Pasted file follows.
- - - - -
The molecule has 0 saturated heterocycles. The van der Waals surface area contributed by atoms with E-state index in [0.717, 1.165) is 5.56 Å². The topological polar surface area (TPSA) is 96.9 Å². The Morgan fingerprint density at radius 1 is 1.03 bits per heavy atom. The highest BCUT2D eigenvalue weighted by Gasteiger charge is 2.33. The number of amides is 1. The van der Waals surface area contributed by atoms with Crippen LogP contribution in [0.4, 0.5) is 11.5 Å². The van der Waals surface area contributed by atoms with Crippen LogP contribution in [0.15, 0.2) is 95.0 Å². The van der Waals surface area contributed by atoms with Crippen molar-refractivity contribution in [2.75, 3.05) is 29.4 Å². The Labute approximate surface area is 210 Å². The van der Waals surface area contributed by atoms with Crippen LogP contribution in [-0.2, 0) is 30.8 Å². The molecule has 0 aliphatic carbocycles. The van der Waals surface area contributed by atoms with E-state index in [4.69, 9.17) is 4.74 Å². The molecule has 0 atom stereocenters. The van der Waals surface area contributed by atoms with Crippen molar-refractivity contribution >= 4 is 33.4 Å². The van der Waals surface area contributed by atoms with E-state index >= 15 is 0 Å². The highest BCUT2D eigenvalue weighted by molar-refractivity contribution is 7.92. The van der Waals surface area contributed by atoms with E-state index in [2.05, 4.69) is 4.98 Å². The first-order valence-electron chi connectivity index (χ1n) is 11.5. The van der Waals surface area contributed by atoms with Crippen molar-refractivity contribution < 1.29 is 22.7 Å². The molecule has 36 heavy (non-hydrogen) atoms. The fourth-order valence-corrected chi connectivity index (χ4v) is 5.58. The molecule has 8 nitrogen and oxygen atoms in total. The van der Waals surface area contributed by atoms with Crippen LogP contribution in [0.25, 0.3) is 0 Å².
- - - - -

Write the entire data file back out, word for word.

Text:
The molecule has 0 saturated heterocycles. The van der Waals surface area contributed by atoms with E-state index in [0.717, 1.165) is 5.56 Å². The topological polar surface area (TPSA) is 96.9 Å². The Morgan fingerprint density at radius 1 is 1.03 bits per heavy atom. The highest BCUT2D eigenvalue weighted by Gasteiger charge is 2.33. The number of amides is 1. The van der Waals surface area contributed by atoms with Crippen LogP contribution in [0.4, 0.5) is 11.5 Å². The van der Waals surface area contributed by atoms with Crippen LogP contribution in [0.15, 0.2) is 95.0 Å². The van der Waals surface area contributed by atoms with Crippen molar-refractivity contribution in [2.75, 3.05) is 29.4 Å². The Labute approximate surface area is 210 Å². The van der Waals surface area contributed by atoms with Crippen LogP contribution in [-0.2, 0) is 30.8 Å². The molecule has 0 aliphatic carbocycles. The van der Waals surface area contributed by atoms with E-state index in [4.69, 9.17) is 4.74 Å². The molecule has 0 atom stereocenters. The van der Waals surface area contributed by atoms with Crippen molar-refractivity contribution >= 4 is 33.4 Å². The van der Waals surface area contributed by atoms with E-state index >= 15 is 0 Å². The highest BCUT2D eigenvalue weighted by molar-refractivity contribution is 7.92. The van der Waals surface area contributed by atoms with E-state index in [2.05, 4.69) is 4.98 Å². The first-order valence-electron chi connectivity index (χ1n) is 11.5. The van der Waals surface area contributed by atoms with Crippen molar-refractivity contribution < 1.29 is 22.7 Å². The molecule has 36 heavy (non-hydrogen) atoms. The fourth-order valence-corrected chi connectivity index (χ4v) is 5.58. The molecule has 8 nitrogen and oxygen atoms in total. The van der Waals surface area contributed by atoms with Crippen LogP contribution in [0.25, 0.3) is 0 Å².